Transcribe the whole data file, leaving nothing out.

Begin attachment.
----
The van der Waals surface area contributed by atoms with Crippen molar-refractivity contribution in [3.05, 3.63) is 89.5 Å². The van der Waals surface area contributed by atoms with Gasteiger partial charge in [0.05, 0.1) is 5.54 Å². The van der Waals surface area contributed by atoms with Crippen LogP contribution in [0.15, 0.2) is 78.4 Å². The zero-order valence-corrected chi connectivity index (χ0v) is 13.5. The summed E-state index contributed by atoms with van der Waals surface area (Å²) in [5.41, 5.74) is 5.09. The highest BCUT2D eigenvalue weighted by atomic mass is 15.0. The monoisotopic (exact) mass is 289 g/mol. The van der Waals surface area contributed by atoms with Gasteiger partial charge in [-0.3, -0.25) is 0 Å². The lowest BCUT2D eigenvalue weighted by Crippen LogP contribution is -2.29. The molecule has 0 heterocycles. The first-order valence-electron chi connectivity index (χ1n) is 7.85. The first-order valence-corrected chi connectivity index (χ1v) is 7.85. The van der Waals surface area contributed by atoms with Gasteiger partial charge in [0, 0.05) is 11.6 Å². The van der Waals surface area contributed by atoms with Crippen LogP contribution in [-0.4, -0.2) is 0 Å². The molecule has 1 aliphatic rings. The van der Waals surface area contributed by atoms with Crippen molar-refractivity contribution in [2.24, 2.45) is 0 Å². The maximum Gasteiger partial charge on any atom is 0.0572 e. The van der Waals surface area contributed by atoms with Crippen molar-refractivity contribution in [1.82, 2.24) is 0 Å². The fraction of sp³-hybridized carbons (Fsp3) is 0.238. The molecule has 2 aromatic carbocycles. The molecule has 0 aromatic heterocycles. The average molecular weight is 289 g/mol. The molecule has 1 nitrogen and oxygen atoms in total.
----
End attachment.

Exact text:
The van der Waals surface area contributed by atoms with Crippen molar-refractivity contribution in [3.05, 3.63) is 89.5 Å². The van der Waals surface area contributed by atoms with Gasteiger partial charge in [0.05, 0.1) is 5.54 Å². The van der Waals surface area contributed by atoms with Crippen LogP contribution in [0.15, 0.2) is 78.4 Å². The zero-order valence-corrected chi connectivity index (χ0v) is 13.5. The summed E-state index contributed by atoms with van der Waals surface area (Å²) in [5.41, 5.74) is 5.09. The highest BCUT2D eigenvalue weighted by atomic mass is 15.0. The monoisotopic (exact) mass is 289 g/mol. The van der Waals surface area contributed by atoms with Gasteiger partial charge in [-0.3, -0.25) is 0 Å². The lowest BCUT2D eigenvalue weighted by Crippen LogP contribution is -2.29. The molecule has 0 heterocycles. The first-order valence-electron chi connectivity index (χ1n) is 7.85. The first-order valence-corrected chi connectivity index (χ1v) is 7.85. The van der Waals surface area contributed by atoms with Gasteiger partial charge in [0, 0.05) is 11.6 Å². The van der Waals surface area contributed by atoms with Crippen LogP contribution in [-0.4, -0.2) is 0 Å². The molecule has 1 aliphatic rings. The van der Waals surface area contributed by atoms with Crippen molar-refractivity contribution in [2.24, 2.45) is 0 Å². The maximum Gasteiger partial charge on any atom is 0.0572 e. The van der Waals surface area contributed by atoms with Crippen molar-refractivity contribution in [1.82, 2.24) is 0 Å². The fraction of sp³-hybridized carbons (Fsp3) is 0.238. The molecule has 2 aromatic carbocycles. The molecule has 0 aromatic heterocycles. The average molecular weight is 289 g/mol. The molecule has 1 nitrogen and oxygen atoms in total.